Men in Black 3 (Barry Sonnenfeld, 2012) B+
The amount of excitement I had going into the latest film in the Men in Black series can be summed up by the fact that I chose to just read a quick synopsis of the first two films rather than watch them again in preparation. I’ve never been a huge fan of the series (the first film is fun but disposable, the second an abomination) and didn’t think it warranted one sequel, let alone two. But as we’ve learned in recent years, when a movie does as much box office as this series has, it’s not if sequels will be made, but when. However, Men in Black 3 took me by complete surprise, a fun, gross, and sometimes actually moving little film that is probably the most pleasant surprise I’ve had in a movie theater this year.
Smith is back as Agent J, who is forced to go back in time to try to prevent Agent K’s (Tommy Lee Jones) death at the hands of a villain from his past (a completely unrecognizable Jemaine Clement), who himself has gone back in time and killed K, erasing him from everyone’s memory except for J’s. That’s about the most I’m willing to try to summarize the plot, because its time travel logic does tend to get a bit wonky at times.
I like Will Smith. I really do. He’s fantastic in The Pursuit of Happyness, Enemy of the State, Ali, etc. But I’ve never been so taken out of a movie by a performance like I was by his here. Every single facial tic, line of dialogue, whatever, is ridiculously overdone and cheesy. Jemaine Clement as the villain was not scary at all, though I think that blame rests more on the one-dimensional-ness of the character rather than his performance. The rest of the cast, however (aside from Jones, who, for the short time he appears in the film, seems to wish he could be anywhere else), does a great job with the across-the-board weird characters they get. I’d like to get a DNA test on Josh Brolin to find out if he’s in some way related to Jones, because he nails every single aspect of him; speaking cadence, expressions, even his accent. I found myself at times wondering if maybe they did go back in time to make young Tommy Lee Jones play this role, it’s that dead-on. Bill Hader as Andy Warhol (but actually an undercover MiB agent) is funny with his few lines (when is he not?). But A Serious Man‘s Michael Stuhlbarg is easily the standout as Griffin, an inter-dimensional being who is able to perceive all realities at all times, something that is mostly a burden, but also provides one of the film’s most moving moments, late night at Shea Stadium.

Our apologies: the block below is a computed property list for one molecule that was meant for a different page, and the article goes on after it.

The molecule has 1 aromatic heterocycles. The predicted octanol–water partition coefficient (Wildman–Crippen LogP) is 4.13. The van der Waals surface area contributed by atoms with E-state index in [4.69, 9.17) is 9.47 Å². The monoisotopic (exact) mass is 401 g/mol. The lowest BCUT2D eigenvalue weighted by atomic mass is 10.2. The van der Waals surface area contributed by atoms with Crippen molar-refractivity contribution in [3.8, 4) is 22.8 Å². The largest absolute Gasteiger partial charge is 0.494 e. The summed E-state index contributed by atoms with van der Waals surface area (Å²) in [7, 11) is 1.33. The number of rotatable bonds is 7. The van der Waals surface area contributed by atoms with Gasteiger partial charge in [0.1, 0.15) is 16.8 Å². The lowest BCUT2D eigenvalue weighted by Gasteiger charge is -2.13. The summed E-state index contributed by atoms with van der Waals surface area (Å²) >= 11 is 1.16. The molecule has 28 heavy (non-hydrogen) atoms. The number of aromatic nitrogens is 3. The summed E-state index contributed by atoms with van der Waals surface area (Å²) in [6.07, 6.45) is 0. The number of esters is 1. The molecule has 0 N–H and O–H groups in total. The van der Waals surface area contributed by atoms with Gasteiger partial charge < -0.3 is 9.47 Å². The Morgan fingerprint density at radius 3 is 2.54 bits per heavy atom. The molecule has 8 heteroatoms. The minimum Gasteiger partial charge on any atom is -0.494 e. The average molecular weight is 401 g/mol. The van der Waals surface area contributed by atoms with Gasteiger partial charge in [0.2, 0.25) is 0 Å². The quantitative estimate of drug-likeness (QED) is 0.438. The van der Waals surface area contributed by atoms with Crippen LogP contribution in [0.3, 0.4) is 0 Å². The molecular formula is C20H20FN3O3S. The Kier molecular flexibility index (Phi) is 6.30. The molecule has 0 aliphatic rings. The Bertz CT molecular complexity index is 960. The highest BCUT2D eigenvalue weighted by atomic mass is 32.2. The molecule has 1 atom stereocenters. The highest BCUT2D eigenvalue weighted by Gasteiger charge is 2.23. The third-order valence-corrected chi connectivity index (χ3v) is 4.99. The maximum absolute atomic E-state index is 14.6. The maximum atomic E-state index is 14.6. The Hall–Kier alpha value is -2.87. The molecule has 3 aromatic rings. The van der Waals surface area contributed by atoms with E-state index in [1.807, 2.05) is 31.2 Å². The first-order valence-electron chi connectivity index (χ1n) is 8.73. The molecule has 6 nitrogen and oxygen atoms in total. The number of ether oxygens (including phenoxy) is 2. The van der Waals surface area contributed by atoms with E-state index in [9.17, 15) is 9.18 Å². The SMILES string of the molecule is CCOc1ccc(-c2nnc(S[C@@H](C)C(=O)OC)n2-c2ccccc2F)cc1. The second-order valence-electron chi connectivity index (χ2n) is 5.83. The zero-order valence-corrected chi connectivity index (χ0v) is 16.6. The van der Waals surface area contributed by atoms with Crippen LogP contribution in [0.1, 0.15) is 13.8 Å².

One of the most interesting things about the movie was the amount of earnest sentimentality it employs. Along with the scene at Shea, there’s also a beautiful little monologue Brolin gives in a diner about his relationship with O (Emma Thompson in the present, Alice Eve in the past) and a truly heartbreaking scene near the end of the film. It’s a tactic I can’t remember Sonnenfeld employing in the first two films, and it manages to work fantastically each time.
I would be remiss to not mention Rick Baker’s monster creations; the man is a living legend, and his work here is just as good as it’s always been. The way the time travel is animated is quite interesting, and not something I’ve seen before. I’d be curious to know if another film has employed this tactic (J has to jump off the roof of a massive building, and as he falls he is taken through all different periods of time in quite short succession) in the past.
Fortunately, the slight confusion I had at times, as well as the occasional easy jokes (Lady Gaga is an alien, ha ha) and one or two bad performances didn’t do anything to diminish the amount of fun I had with this movie. While I can’t say I’ll be looking forward to a fourth one, the idea of it certainly doesn’t bother me.